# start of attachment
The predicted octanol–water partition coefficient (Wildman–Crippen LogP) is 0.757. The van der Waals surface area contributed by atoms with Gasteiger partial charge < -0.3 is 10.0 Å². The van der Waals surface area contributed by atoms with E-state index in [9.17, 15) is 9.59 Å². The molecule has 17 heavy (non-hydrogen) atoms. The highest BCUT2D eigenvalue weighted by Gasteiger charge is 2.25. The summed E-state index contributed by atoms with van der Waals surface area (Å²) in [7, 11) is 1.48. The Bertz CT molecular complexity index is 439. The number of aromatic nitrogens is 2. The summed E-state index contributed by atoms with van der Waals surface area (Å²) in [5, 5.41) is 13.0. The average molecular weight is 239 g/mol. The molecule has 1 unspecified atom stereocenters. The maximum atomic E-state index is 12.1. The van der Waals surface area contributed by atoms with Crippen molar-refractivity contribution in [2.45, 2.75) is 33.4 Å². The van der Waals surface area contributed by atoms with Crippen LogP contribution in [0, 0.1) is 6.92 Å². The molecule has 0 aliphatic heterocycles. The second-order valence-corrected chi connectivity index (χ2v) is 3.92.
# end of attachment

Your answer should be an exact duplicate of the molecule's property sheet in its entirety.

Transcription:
The predicted octanol–water partition coefficient (Wildman–Crippen LogP) is 0.757. The van der Waals surface area contributed by atoms with Gasteiger partial charge < -0.3 is 10.0 Å². The van der Waals surface area contributed by atoms with E-state index in [9.17, 15) is 9.59 Å². The molecule has 17 heavy (non-hydrogen) atoms. The highest BCUT2D eigenvalue weighted by Gasteiger charge is 2.25. The summed E-state index contributed by atoms with van der Waals surface area (Å²) in [7, 11) is 1.48. The Bertz CT molecular complexity index is 439. The number of aromatic nitrogens is 2. The summed E-state index contributed by atoms with van der Waals surface area (Å²) in [5, 5.41) is 13.0. The average molecular weight is 239 g/mol. The molecule has 1 unspecified atom stereocenters. The maximum atomic E-state index is 12.1. The van der Waals surface area contributed by atoms with Crippen molar-refractivity contribution in [2.45, 2.75) is 33.4 Å². The van der Waals surface area contributed by atoms with Crippen LogP contribution in [0, 0.1) is 6.92 Å². The molecule has 0 aliphatic heterocycles. The second-order valence-corrected chi connectivity index (χ2v) is 3.92.